Piper Jaffray says Android beats iOS in five years

Discussion in 'iPad General Discussions' started by wrecklass, Sep 7, 2010.

  1. muyoso

    muyoso
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    They better up their game in the "cloud" usage, because they are SERIOUSLY behind pretty much every other mobile OS out there. The fact that I have to plug in to iTunes to accomplish ANY task with the iPad is horrendous. Can't even subscribe to a podcast without going through iTunes on a computer. That is ridiculous.
     
  2. broganmc

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    Google's Android has one luxury Apple does not. Google open-sourced their OS so it is not locked to one particular cellular carrier. The AT&T exclusive deal is what is holding iOS back and giving Android a leg up. But if Apple breaks free of AT&T and is able to sell a smartphone that can work on any network, they have a huge competitive advantage. I think they realize that given their development of the iPod Touch, a device that is a smartphone save for the locked-in contract plan.

    Keep in mind Android suffers from the same thing Linux did in its Windows battle. (Remember when open-source Linux was going to kill the big bad Microsoft?) By being open source it is free to be bastardized by the commercial partners who co-opt its source code for the non-geek consumer. So instead of one unified source for development dictating the basic user experience you have a fiefdom of rival manufacturing and cellular chieftoms. Meanwhile Apple maintains its Emerald City unifying hardware and software into a quality user experience. The user experience, in this case, being hampered by the cellular carrier's offerings.

    The next big thing will be mobile videoconferencing. Apple's clearly aware of it, hence their inclusion of Face Time in their iPhone and iPodTouch devices (most likely also in the iPad 2.0 next year). Video demands more bandwidth and that is a direct threat to those old carrier caps. (Seriously 2GB cap on AT&T?!) So I'm following 4G network development (have you seen what Clear is doing in partnership with Sprint and Comcast?) and Verizon's plans to see who wins the provider war.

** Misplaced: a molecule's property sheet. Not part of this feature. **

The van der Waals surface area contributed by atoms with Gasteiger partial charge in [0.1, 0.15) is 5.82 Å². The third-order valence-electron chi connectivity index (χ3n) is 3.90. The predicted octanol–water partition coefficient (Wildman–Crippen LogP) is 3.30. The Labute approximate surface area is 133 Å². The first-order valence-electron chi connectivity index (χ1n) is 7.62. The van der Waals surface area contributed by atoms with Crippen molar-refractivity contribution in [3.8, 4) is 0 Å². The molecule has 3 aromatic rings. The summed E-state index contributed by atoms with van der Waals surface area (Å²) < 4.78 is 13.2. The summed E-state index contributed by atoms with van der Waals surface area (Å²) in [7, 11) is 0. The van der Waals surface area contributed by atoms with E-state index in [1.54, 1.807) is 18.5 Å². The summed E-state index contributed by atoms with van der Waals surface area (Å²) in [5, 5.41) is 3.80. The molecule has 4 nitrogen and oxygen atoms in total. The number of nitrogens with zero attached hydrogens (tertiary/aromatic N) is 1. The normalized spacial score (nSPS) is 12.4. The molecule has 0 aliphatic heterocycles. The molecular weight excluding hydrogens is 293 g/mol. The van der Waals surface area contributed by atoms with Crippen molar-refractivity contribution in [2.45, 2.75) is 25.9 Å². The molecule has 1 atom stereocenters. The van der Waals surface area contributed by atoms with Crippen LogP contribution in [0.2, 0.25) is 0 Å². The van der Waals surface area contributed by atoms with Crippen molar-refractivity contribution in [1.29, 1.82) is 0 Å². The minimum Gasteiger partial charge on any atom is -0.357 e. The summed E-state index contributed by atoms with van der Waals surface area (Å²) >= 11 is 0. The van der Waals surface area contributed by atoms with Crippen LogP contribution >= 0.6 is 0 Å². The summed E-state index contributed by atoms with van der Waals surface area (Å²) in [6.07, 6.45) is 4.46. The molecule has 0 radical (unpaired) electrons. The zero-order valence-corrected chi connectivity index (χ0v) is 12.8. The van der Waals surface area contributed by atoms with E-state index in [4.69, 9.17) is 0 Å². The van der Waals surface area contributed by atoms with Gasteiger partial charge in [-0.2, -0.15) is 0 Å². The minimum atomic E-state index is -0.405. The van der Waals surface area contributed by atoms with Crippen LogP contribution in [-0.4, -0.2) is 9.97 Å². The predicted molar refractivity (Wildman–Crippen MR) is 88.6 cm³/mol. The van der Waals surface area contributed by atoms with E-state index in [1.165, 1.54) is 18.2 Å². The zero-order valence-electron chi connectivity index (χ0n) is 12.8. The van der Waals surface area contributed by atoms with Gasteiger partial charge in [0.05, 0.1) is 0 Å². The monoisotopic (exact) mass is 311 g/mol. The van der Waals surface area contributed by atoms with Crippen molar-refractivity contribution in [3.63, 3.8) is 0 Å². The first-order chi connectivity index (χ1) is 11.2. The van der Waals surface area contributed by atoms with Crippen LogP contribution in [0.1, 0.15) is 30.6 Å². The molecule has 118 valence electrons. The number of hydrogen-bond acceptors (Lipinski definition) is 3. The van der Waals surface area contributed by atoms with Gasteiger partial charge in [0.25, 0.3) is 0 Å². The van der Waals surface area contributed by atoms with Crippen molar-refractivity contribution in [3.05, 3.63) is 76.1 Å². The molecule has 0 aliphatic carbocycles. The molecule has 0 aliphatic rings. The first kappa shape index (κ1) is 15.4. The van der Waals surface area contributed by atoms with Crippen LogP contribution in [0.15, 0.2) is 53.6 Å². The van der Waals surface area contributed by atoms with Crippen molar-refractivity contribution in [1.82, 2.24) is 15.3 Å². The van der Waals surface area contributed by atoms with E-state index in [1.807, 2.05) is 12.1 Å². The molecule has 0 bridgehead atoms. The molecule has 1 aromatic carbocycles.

If Apple can make their iOS devices available carrier-independent at an affordable price then they'll become the Microsoft to Google's Linux-ness. (Compare plans for Samsung's touted Galaxy Pad. Expected $200-300 with a locked in 2 yr carrier plan and $1000 without. That's a deathknell for the device right there. The iPad is far cheaper to purchase in that competition.)

    I say this being mostly an outsider to the Mac world. I never liked Mac desktops or laptops. I'm strictly a Windows girl. My reason being one of cost and efficiency. I could get more done with a Windows machine within the same budget. The one thing that has kept me away from the smartphone market altogether is the mandatory contract plans with carriers. But being able to purchase an iOS in the form factor of a usable iPad (I own several win netbooks as well for comparison) or iPodTouch has led me to jump. I'm most disappointed to see the Android tablets offered up immediately tied to a very limited, locked-in cellular contract system. That kills my interest, no matter how good the specs of devices.

    I'm sure there are several consumers like me who prefer unfettered network-ready devices. Heck, let me pay-as-I-go for a mobile broadband signal and chose whatever carrier I want that month and I can use my equipment to the fullest. Especially as I my mobile devices become more computer-like and my communication relies on cloud-sources.